WASHINGTON — The hypoandrogenic effects of oral contraceptives may not be completely reversible after discontinuation of their use, Claudia Panzer, M.D., reported at the annual meeting of the American Association of Clinical Endocrinologists.
OCs are known to decrease serum testosterone levels by decreasing ovarian production of testosterone and increasing production of sex hormone-binding globulin (SHBG) by the liver. Higher SHBG levels lower the amount of free testosterone that reaches the tissues. Such changes have been associated with decreases in sexual interest, arousal, vaginal lubrication, and frequency of sexual intercourse.
It has long been assumed that these changes are reversible after discontinuation of OC use, but findings from a retrospective review of 124 premenopausal women with female sexual dysfunction suggest otherwise, said Dr. Panzer, an endocrinologist at Boston University.
Among the subjects were 62 current OC users, 39 former users, and 23 who had never used OCs. None of the subjects had used OCs for reasons other than birth control. The “never users” were older than the current users (36 vs. 32 years), and had a longer duration of sexual dysfunction than current and former OC users (9 years vs. 6 years in both OC groups).
Those who had never used OCs also scored higher on the Female Sexual Function Index, indicating better function (21 points, vs. 15 points for the current OC users and 10 points for the former users). Women on OCs had lower scores in the domain of sexual desire, compared with those who had never used them, and also complained more about sexual pain.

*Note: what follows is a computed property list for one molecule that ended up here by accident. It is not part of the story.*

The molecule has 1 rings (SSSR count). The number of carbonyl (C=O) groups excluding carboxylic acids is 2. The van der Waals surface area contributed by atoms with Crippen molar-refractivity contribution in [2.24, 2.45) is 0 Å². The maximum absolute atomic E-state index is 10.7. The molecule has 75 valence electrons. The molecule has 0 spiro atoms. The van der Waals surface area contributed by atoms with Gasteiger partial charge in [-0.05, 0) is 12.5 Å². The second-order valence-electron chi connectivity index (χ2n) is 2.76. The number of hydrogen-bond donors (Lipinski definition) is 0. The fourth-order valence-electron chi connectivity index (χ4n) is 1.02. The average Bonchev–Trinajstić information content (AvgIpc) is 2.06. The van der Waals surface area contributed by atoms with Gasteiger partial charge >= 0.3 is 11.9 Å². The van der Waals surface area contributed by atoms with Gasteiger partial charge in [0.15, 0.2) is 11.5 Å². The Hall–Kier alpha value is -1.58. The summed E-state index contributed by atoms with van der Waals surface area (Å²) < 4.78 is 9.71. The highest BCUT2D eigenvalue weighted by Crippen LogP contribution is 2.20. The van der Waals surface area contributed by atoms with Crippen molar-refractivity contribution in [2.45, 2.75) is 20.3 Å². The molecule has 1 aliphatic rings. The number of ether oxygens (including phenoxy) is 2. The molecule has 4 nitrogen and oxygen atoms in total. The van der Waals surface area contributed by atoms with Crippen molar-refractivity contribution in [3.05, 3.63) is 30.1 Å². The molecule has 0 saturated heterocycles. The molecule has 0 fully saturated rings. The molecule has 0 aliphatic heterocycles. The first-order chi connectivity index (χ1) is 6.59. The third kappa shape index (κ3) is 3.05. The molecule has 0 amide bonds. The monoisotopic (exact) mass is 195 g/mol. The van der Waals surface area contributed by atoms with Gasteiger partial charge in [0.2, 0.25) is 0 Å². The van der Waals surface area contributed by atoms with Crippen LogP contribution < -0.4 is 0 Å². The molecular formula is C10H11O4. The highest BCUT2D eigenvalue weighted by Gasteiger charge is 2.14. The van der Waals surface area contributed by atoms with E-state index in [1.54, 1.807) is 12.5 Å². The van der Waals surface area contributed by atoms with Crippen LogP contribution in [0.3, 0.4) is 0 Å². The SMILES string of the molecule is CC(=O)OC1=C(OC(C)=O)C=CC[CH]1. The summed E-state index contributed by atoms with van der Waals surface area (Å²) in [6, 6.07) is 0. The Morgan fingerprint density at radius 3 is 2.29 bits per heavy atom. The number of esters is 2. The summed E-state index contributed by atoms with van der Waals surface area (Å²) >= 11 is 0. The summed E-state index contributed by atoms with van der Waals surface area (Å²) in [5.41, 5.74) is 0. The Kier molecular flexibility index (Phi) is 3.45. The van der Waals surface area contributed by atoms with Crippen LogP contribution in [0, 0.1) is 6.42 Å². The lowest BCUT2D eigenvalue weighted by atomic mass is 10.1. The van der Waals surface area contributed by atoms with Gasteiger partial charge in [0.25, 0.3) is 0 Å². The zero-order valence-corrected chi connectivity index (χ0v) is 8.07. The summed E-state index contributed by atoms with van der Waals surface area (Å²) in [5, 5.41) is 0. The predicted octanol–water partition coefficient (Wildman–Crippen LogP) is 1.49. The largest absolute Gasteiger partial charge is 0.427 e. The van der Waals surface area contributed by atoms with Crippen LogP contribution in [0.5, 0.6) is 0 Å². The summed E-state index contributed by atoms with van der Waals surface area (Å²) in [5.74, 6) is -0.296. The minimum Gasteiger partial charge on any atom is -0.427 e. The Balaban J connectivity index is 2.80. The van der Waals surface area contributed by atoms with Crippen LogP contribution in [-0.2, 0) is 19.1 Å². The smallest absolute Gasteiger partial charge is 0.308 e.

Of the 101 users, 39 said the knowledge that the pill might cause sexual dysfunction would convince them to stop taking it.
Baseline SHBG levels were four times higher in the current OC users (157 nmol/L) and the former users (161 nmol/L) than in the never-users (41 nmol/L). Although SHBG levels did decrease after discontinuation of OC use, they remained elevated after 49–120 days (62 nmol/L) and again at more than 120 days (63 nmol/L), compared with the never-users, for whom SHBG measured after 120 days was 35 nmol/L, she said.
The fact that the SHBG value after 120 days in the group that had discontinued OCs had fallen into the normal reference range despite being twice as high as for the never-users suggests that the currently used SHBG reference range may be too wide. A narrower range might better reflect hormonal changes seen in women who use OCs, Dr. Panzer commented.
Testosterone levels at baseline did not differ between the three groups, but the never-users had higher free androgen indexes than did the current and former OC users (3.7 vs. 0.8 for both OC groups), calculated free testosterone levels (6.2 pg/mL vs. 2 pg/mL for both OC groups), and calculated bioavailable testosterone (146.5 pg/mL vs. 47.8 pg/mL for former users and 46.7 pg/mL for current users).
These data suggest that total testosterone is a poor test to evaluate androgen status in OC users and that assessments of free or bioavailable testosterone are superior, Dr. Panzer said.